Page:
6. The accused pleaded in the grounds of petition that it is evident from the complaint lodged by Radharani dated 30-10-1998 that the alleged incident took place at No. 116. Thendral Colony, Anna Nagar (West), Chennai in Tamil Nadu. It is well settled law of Criminal Jurisprudence that there can be no second F. I. R. on the same incident after making a first information report in Thirumangalam Police Station in Tamil Nadu. The first respondent Alipiri Police Station has no jurisdiction to register a complaint on 22-10-1998 on the alleged incident that took place before 21-10-1998 at Chennai. Nothing is stated about the action taken by the Thirumangalam Police Station at Madras. If no action was taken and if the complaint was genuine, nothing prevented the affected party to move the High Court of Madras under Section 482 Cr. P.C. Without taking any action on the complaint given by her mother, she could not be allowed to file a report in Tirupathi in respect of the same cause of action. It is further submitted that the III Additional Munsif Magistrate, Tirupathi has no jurisdiction to try the cases the alleged incident took place at Chennai. It is further stated in the petition that Radharani was brought to Tirupathi at her request with police protection on 20-10-1998 with all her articles and jewels and she went to the house of her uncle P.C. Venugopal Rao residing at No. 90-A, Bazaar Street, Tirupathi and the said Venugopal Rao agreed to take care of Radharani. It is further stated that Radharani’s mother Smt. Varalakshmi Bai had filed a Habeas Corpus Petition No. 1544 of 1998 in the High Court of Madras and in that petition the Inspector of Police, Law and Order, Thirumangalam Police Station, Chennai filed a counter on 20-10-1998 and thereafter the Habeas Corpus Petition was dismissed by the Court on 11-1-1999. The III Additional Munsiff Magistrate, Tirupathi cannot go into the matter that was decided by the High Court of Madras nor sit in judgment on the order of Madras High Court dated 12-10-1998 in W.P. No. 15579 of 1998. Only under the orders of Madras High Court dated 12-10-1998 Radharani was sent back to Tirupathi with adequate police protection. Radharani had availed the benefits of the order-dated 12-10-1998 of the Madras High Court and she brought all belongings to Tirupathi at the time of leaving Madras with police protection. Therefore, the allegation under Section 498-A I.P.C. could not be made out. All averments were made in the complaint of Radharani. Alipiri Police without applying their mind acted at the behest of the Additional Superintendent of Police, Tirupathi and reopened the matter, which was already referred as mistake of fact just to satisfy the higher officials. It is further pleaded in the petition grounds that any trial by the III Additional Munsif Magistrate, Tirupathi would result in wasting the valuable time of the Court besides harassment to the accused affecting his life and liberty without the authority of law.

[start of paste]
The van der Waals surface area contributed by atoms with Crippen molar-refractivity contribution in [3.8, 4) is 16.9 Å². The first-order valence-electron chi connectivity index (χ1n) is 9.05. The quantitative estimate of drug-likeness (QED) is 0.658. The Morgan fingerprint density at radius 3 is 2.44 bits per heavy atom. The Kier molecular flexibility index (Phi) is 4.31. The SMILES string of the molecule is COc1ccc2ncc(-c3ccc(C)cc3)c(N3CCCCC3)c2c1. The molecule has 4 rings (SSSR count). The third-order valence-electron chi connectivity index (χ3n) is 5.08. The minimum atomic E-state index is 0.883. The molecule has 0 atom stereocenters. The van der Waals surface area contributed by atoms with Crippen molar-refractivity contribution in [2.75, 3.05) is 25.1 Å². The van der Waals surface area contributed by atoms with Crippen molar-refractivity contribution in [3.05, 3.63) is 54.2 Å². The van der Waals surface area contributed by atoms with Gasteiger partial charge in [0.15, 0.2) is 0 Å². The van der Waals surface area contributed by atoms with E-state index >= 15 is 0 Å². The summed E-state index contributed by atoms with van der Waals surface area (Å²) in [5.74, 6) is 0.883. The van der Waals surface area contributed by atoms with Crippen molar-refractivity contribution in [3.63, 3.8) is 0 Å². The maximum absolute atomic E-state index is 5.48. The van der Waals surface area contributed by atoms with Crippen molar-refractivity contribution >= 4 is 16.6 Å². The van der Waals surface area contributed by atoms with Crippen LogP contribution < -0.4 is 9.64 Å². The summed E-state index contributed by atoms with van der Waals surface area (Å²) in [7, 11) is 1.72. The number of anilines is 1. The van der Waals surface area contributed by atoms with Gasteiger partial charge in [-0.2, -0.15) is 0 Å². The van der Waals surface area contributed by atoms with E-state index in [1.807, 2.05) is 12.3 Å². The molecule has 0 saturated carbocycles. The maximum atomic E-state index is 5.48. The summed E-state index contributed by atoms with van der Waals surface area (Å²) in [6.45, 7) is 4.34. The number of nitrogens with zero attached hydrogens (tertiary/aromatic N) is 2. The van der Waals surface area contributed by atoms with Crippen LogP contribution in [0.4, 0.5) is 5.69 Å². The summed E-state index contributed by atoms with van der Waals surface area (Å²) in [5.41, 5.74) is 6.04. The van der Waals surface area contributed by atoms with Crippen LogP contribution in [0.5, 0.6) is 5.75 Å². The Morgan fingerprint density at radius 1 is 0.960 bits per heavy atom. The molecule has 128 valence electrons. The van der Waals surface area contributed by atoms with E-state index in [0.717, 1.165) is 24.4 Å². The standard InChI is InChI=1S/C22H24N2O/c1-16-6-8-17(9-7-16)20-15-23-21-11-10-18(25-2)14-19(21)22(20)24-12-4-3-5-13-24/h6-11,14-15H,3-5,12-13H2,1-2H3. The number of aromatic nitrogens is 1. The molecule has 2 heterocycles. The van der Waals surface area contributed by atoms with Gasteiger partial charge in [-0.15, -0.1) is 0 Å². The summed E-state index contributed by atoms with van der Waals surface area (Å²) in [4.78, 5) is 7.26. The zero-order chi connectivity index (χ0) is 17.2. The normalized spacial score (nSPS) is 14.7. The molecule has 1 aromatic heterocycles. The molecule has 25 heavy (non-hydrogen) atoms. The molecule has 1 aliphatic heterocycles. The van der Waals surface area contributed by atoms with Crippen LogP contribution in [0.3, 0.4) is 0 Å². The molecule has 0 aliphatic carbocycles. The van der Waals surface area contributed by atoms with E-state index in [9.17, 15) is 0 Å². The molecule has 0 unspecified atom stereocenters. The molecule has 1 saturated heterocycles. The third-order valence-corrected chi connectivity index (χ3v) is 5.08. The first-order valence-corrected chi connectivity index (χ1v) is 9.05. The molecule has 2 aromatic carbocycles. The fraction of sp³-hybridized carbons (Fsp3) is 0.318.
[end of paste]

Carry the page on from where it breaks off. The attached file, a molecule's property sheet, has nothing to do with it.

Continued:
7. During the course of hearing of the petition, the learned Counsel for the petitioner reiterated the contentions raised in the grounds mentioned in the petition. It is submitted that the alleged acts which constitute the offence took place only at Chennai and none of the ingredients of the offence took place at Tirupathi and therefore Tirupathi police or the Magistrate at Tirupathi has no jurisdiction over the matter and on that ground alone the criminal proceedings are to be quashed. He further submitted that when once the Alipiri police investigated the matter and filed the final report referring it as mistake of fact it has no jurisdiction to reopen the matter at the instance of the Additional Superintendent of Police and file the charge sheet alleging that the accused committed the offence punishable under Section 498-A I.P.C. and Alipiri police at the time of filing charge sheet did not apply their mind and they appear to have filed the charge sheet only to satisfy his superior the Additional Superintendent of Police whom the complainant and her mother influenced. The learned Counsel submitted that the mother of Radharani performed the marriage with the accused against her wishes and therefore Radharani filed the writ petition in the High Court of Madras stating that her foster mother Varalaxmi introduced her in prostitution and exploited her and later one Srinivasan contacted her and married her and that after marriage Srinivasan lived with her in Hyderabad for 3 days and thereafter Varalaxmi Bai sent her with the accused without her consent and she was not allowed to tell the truth to the accused and his family members and a fake marriage was performed without her consent on 12-8-1998 and when she had an opportunity to tell the truth on 24 8-1998 in first night she told the accused the truth and requested him to send her to her husband Srinivasan and requested him not to hand over to her mother Varalaxmi Bai and then the accused did not touch her in the first night and that Varalaxmi Bai came to Chennai on 24-9-1998 and threatened the accused and filed a false complaint in Thirumangalam Police Station and then she appeared in the police station and stated the truth and that she has to be restored to her husband Srinivasan of Tirupathi with police protection and the said writ petition was allowed and Radharani was sent back to Tirupathi. He further submitted that later the mother again prevailed upon Radharani and got a false complaint filed and therefore there is no truth in the allegations made in the complaint and that the police Aliptri without applying their mind revived their earlier stand and filed the charge sheet at the instance of Additional Superintendent of Police without making any further investigation.